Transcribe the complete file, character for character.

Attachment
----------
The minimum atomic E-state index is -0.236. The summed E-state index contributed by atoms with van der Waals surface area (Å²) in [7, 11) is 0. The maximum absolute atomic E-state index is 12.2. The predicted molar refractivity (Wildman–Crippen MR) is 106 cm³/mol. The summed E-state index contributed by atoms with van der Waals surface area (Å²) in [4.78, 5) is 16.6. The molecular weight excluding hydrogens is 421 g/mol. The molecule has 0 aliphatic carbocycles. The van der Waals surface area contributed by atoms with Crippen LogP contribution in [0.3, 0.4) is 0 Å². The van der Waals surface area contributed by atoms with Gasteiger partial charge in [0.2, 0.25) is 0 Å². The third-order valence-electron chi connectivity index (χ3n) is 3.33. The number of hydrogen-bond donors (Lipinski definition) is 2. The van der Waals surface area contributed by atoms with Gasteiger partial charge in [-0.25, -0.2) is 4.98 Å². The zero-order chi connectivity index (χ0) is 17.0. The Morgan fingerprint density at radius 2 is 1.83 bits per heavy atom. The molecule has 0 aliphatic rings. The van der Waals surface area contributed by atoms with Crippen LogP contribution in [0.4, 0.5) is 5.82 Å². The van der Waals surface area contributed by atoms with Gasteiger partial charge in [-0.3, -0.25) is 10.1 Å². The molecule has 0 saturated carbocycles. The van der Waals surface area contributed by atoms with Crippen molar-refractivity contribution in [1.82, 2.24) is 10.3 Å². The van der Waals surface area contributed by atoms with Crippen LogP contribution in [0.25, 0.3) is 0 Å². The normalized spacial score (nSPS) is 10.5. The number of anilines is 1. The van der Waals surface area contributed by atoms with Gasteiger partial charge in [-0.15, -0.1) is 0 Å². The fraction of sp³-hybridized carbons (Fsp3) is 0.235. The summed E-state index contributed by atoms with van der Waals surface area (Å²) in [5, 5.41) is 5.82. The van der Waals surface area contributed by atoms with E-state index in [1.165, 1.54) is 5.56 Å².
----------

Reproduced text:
The minimum atomic E-state index is -0.236. The summed E-state index contributed by atoms with van der Waals surface area (Å²) in [7, 11) is 0. The maximum absolute atomic E-state index is 12.2. The predicted molar refractivity (Wildman–Crippen MR) is 106 cm³/mol. The summed E-state index contributed by atoms with van der Waals surface area (Å²) in [4.78, 5) is 16.6. The molecular weight excluding hydrogens is 421 g/mol. The molecule has 0 aliphatic carbocycles. The van der Waals surface area contributed by atoms with Crippen LogP contribution in [0.3, 0.4) is 0 Å². The van der Waals surface area contributed by atoms with Gasteiger partial charge in [0.2, 0.25) is 0 Å². The third-order valence-electron chi connectivity index (χ3n) is 3.33. The number of hydrogen-bond donors (Lipinski definition) is 2. The van der Waals surface area contributed by atoms with Gasteiger partial charge in [-0.25, -0.2) is 4.98 Å². The zero-order chi connectivity index (χ0) is 17.0. The Morgan fingerprint density at radius 2 is 1.83 bits per heavy atom. The molecule has 0 aliphatic rings. The van der Waals surface area contributed by atoms with Crippen LogP contribution in [0.4, 0.5) is 5.82 Å². The van der Waals surface area contributed by atoms with Gasteiger partial charge in [-0.3, -0.25) is 10.1 Å². The molecule has 0 saturated carbocycles. The van der Waals surface area contributed by atoms with Crippen molar-refractivity contribution in [1.82, 2.24) is 10.3 Å². The van der Waals surface area contributed by atoms with Crippen LogP contribution in [0.25, 0.3) is 0 Å². The normalized spacial score (nSPS) is 10.5. The number of anilines is 1. The van der Waals surface area contributed by atoms with Gasteiger partial charge in [-0.15, -0.1) is 0 Å². The fraction of sp³-hybridized carbons (Fsp3) is 0.235. The summed E-state index contributed by atoms with van der Waals surface area (Å²) in [5, 5.41) is 5.82. The van der Waals surface area contributed by atoms with E-state index in [1.165, 1.54) is 5.56 Å².